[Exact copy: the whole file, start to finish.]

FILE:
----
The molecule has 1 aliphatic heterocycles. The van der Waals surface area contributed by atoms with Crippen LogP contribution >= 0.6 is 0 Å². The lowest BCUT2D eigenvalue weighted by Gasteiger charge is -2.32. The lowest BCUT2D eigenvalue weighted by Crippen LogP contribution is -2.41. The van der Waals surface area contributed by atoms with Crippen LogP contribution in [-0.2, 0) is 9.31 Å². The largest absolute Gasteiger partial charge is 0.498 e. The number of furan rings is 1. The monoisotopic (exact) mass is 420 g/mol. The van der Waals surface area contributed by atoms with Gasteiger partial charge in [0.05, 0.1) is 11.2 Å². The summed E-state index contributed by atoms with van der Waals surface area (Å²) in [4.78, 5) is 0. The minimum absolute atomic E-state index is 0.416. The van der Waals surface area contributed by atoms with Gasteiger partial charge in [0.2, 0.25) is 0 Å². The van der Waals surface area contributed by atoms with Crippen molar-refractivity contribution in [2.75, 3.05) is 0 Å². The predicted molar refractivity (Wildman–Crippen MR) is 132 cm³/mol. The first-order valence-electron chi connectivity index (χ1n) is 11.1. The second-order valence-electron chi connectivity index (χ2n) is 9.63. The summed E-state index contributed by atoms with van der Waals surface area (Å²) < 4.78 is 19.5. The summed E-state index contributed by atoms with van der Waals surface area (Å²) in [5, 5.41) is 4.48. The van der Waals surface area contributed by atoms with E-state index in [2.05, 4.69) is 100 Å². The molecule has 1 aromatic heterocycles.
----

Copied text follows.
The molecule has 1 aliphatic heterocycles. The van der Waals surface area contributed by atoms with Crippen LogP contribution >= 0.6 is 0 Å². The lowest BCUT2D eigenvalue weighted by Gasteiger charge is -2.32. The lowest BCUT2D eigenvalue weighted by Crippen LogP contribution is -2.41. The van der Waals surface area contributed by atoms with Crippen LogP contribution in [-0.2, 0) is 9.31 Å². The largest absolute Gasteiger partial charge is 0.498 e. The number of furan rings is 1. The monoisotopic (exact) mass is 420 g/mol. The van der Waals surface area contributed by atoms with Gasteiger partial charge in [0.05, 0.1) is 11.2 Å². The summed E-state index contributed by atoms with van der Waals surface area (Å²) in [4.78, 5) is 0. The minimum absolute atomic E-state index is 0.416. The van der Waals surface area contributed by atoms with Gasteiger partial charge in [0.2, 0.25) is 0 Å². The van der Waals surface area contributed by atoms with Crippen molar-refractivity contribution in [2.75, 3.05) is 0 Å². The predicted molar refractivity (Wildman–Crippen MR) is 132 cm³/mol. The first-order valence-electron chi connectivity index (χ1n) is 11.1. The second-order valence-electron chi connectivity index (χ2n) is 9.63. The summed E-state index contributed by atoms with van der Waals surface area (Å²) < 4.78 is 19.5. The summed E-state index contributed by atoms with van der Waals surface area (Å²) in [5, 5.41) is 4.48. The van der Waals surface area contributed by atoms with E-state index in [2.05, 4.69) is 100 Å². The molecule has 1 aromatic heterocycles.